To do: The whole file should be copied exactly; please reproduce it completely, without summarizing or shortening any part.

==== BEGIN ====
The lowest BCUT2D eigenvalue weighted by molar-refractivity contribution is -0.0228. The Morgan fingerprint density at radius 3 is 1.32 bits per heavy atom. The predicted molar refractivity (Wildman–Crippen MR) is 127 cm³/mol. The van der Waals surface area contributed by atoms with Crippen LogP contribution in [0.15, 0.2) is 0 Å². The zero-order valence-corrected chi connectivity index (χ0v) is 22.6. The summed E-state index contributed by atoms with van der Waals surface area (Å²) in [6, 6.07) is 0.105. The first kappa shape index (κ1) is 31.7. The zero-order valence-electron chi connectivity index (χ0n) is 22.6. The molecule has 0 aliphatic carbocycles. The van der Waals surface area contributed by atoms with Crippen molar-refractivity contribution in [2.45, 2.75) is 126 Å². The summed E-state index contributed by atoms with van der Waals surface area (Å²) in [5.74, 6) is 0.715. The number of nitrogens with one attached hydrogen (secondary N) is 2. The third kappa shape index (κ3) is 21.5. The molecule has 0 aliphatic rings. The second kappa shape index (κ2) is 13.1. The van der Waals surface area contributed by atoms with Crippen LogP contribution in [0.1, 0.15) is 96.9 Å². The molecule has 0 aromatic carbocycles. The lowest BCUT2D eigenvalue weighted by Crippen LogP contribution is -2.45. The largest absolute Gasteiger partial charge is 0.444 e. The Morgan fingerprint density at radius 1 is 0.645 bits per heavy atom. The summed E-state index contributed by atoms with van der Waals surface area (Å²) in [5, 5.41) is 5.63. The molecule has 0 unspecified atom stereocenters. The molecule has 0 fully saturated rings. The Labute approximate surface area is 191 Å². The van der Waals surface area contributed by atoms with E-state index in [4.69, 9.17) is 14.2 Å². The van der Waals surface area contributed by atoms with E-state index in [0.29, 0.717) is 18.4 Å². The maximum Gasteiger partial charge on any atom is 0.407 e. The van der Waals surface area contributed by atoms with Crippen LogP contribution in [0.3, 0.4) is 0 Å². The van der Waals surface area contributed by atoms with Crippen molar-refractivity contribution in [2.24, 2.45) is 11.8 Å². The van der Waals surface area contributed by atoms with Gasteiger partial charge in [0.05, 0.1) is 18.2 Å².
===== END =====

The lowest BCUT2D eigenvalue weighted by molar-refractivity contribution is -0.0228. The Morgan fingerprint density at radius 3 is 1.32 bits per heavy atom. The predicted molar refractivity (Wildman–Crippen MR) is 127 cm³/mol. The van der Waals surface area contributed by atoms with Crippen LogP contribution in [0.15, 0.2) is 0 Å². The zero-order valence-corrected chi connectivity index (χ0v) is 22.6. The summed E-state index contributed by atoms with van der Waals surface area (Å²) in [6, 6.07) is 0.105. The first kappa shape index (κ1) is 31.7. The zero-order valence-electron chi connectivity index (χ0n) is 22.6. The molecule has 0 aliphatic carbocycles. The van der Waals surface area contributed by atoms with Crippen molar-refractivity contribution in [2.45, 2.75) is 126 Å². The summed E-state index contributed by atoms with van der Waals surface area (Å²) in [5.74, 6) is 0.715. The number of nitrogens with one attached hydrogen (secondary N) is 2. The third kappa shape index (κ3) is 21.5. The molecule has 0 aliphatic rings. The second kappa shape index (κ2) is 13.1. The van der Waals surface area contributed by atoms with Crippen LogP contribution in [0.1, 0.15) is 96.9 Å². The molecule has 0 aromatic carbocycles. The lowest BCUT2D eigenvalue weighted by Crippen LogP contribution is -2.45. The largest absolute Gasteiger partial charge is 0.444 e. The Morgan fingerprint density at radius 1 is 0.645 bits per heavy atom. The summed E-state index contributed by atoms with van der Waals surface area (Å²) in [5, 5.41) is 5.63. The molecule has 0 unspecified atom stereocenters. The molecule has 0 fully saturated rings. The Labute approximate surface area is 191 Å². The van der Waals surface area contributed by atoms with E-state index in [4.69, 9.17) is 14.2 Å². The van der Waals surface area contributed by atoms with E-state index in [0.29, 0.717) is 18.4 Å². The maximum Gasteiger partial charge on any atom is 0.407 e. The van der Waals surface area contributed by atoms with Crippen LogP contribution in [0.3, 0.4) is 0 Å². The van der Waals surface area contributed by atoms with Crippen molar-refractivity contribution in [2.24, 2.45) is 11.8 Å². The van der Waals surface area contributed by atoms with Gasteiger partial charge in [0.05, 0.1) is 18.2 Å².